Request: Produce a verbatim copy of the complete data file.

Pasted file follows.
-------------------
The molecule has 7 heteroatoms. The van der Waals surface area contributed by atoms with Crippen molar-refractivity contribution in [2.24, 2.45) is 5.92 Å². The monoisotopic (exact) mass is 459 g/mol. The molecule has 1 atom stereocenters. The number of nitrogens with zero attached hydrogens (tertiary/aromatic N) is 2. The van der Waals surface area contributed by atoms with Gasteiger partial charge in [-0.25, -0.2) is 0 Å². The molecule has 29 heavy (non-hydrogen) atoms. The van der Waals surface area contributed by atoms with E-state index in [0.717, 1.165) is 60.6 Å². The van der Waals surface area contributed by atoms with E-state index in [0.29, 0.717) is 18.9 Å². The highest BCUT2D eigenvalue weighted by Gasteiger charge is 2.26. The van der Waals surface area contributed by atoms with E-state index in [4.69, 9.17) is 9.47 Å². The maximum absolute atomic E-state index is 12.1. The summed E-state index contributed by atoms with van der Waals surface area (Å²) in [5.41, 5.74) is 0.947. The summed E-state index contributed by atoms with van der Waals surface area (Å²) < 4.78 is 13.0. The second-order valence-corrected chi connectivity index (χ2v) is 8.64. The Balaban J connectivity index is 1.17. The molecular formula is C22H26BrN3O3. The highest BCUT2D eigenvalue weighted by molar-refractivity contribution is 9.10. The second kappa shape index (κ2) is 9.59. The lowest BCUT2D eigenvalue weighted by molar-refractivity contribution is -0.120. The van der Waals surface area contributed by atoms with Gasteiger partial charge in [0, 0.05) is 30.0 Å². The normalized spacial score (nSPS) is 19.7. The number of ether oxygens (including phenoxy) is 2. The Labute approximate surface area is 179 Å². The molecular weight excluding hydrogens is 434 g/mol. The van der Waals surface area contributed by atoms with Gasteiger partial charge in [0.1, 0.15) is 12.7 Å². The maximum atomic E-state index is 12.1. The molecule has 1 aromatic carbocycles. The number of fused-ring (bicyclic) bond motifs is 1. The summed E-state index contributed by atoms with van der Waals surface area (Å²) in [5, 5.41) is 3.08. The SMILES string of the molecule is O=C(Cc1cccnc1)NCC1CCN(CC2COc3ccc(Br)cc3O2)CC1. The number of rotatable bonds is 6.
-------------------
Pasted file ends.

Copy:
The molecule has 7 heteroatoms. The van der Waals surface area contributed by atoms with Crippen molar-refractivity contribution in [2.24, 2.45) is 5.92 Å². The monoisotopic (exact) mass is 459 g/mol. The molecule has 1 atom stereocenters. The number of nitrogens with zero attached hydrogens (tertiary/aromatic N) is 2. The van der Waals surface area contributed by atoms with Gasteiger partial charge in [-0.25, -0.2) is 0 Å². The molecule has 29 heavy (non-hydrogen) atoms. The van der Waals surface area contributed by atoms with E-state index in [0.717, 1.165) is 60.6 Å². The van der Waals surface area contributed by atoms with E-state index in [0.29, 0.717) is 18.9 Å². The highest BCUT2D eigenvalue weighted by Gasteiger charge is 2.26. The van der Waals surface area contributed by atoms with E-state index in [4.69, 9.17) is 9.47 Å². The maximum absolute atomic E-state index is 12.1. The summed E-state index contributed by atoms with van der Waals surface area (Å²) in [5.41, 5.74) is 0.947. The summed E-state index contributed by atoms with van der Waals surface area (Å²) < 4.78 is 13.0. The second-order valence-corrected chi connectivity index (χ2v) is 8.64. The Balaban J connectivity index is 1.17. The molecular formula is C22H26BrN3O3. The highest BCUT2D eigenvalue weighted by molar-refractivity contribution is 9.10. The second kappa shape index (κ2) is 9.59. The lowest BCUT2D eigenvalue weighted by molar-refractivity contribution is -0.120. The van der Waals surface area contributed by atoms with Gasteiger partial charge in [0, 0.05) is 30.0 Å². The normalized spacial score (nSPS) is 19.7. The number of ether oxygens (including phenoxy) is 2. The Labute approximate surface area is 179 Å². The molecular weight excluding hydrogens is 434 g/mol. The van der Waals surface area contributed by atoms with Gasteiger partial charge in [0.1, 0.15) is 12.7 Å². The maximum atomic E-state index is 12.1. The molecule has 1 aromatic carbocycles. The number of fused-ring (bicyclic) bond motifs is 1. The summed E-state index contributed by atoms with van der Waals surface area (Å²) in [5, 5.41) is 3.08. The SMILES string of the molecule is O=C(Cc1cccnc1)NCC1CCN(CC2COc3ccc(Br)cc3O2)CC1. The number of rotatable bonds is 6.